When I asked his manager what had been written about me in their database, he refused to say. When I asked for the physical location of their offices, they would not say. Thanks to Google Earth, however, it did not take me 20 seconds to locate them. The real reason for the HIPAA law has nothing to do with patient confidentiality. It acts as a cloak for the dagger of privacy invasion.
Covert note taking is almost as bad as secretly recording a conversation. You are, in effect, recording a conversation. In courtrooms they have shorthand typists whom they call court recorders. What this guy did was similar, but he did it covertly. Had he told me that even a sigh of mine would have been documented, I would have ended the call immediately.
I was hoodwinked into a measure of candor for government thought surveillance purposes. They are acutely concerned about military sentiments. These are turbulent times. So offering this free counseling service is a ploy for accessing those sentiments. If they could send a tiny drone into our heads that would report back to them, I’m sure they would do it. But they don’t have that technology yet so they have to depend on Military One Source.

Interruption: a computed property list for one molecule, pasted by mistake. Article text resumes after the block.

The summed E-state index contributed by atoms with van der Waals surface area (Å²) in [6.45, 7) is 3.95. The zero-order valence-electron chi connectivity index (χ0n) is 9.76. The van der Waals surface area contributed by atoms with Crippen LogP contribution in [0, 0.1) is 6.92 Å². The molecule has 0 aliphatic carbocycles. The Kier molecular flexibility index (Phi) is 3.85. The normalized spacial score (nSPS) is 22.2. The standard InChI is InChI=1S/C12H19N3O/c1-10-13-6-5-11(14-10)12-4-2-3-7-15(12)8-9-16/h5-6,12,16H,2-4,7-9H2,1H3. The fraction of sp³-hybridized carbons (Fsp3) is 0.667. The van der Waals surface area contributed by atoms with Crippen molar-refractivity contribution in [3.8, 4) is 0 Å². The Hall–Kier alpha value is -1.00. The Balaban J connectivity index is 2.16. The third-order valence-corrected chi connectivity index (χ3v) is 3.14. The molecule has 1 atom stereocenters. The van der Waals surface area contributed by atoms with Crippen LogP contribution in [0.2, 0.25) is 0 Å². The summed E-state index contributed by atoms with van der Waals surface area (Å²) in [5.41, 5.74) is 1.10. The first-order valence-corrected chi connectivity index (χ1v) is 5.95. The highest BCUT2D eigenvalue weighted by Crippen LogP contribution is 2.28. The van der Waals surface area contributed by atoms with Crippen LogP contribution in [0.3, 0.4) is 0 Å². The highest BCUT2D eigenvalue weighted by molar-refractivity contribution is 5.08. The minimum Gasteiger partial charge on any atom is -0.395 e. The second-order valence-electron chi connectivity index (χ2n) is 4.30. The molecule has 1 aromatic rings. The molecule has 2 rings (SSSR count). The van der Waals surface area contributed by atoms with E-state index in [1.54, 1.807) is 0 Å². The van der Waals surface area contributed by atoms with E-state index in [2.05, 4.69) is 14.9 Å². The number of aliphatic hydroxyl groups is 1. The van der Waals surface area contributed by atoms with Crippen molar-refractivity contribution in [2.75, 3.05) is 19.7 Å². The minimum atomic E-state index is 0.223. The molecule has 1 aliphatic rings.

In my case, my words were secretly recorded, assessed, weighed, judged and officially filed all without my knowledge from a man who told me that he would do no such thing.
I wrote to the chief executive officer of this corporation and every man involved under her. I feel my confidence was betrayed not only by this subcontractor, but by my government for commissioning them to do what they do and for how they do it. I feel that I have been mentally violated. No wellness support contractor should act as a thought-spy for the government.
My experience may be of interest to our airmen, sailors, soldiers and Marines and their loved ones. It will be a shock to them to learn that secretive subcontractors are keeping covert tabs on the inner sanctums of their minds and those of their spouses while they are off invading the lands of and picking fights with whoever the government deems is our “enemy.”
S.H. Pearson is a freelance writer and the wife of a U.S. serviceman who can be reached at shpearson.wordpress.com.
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(Issue # 30, July 27, 2009)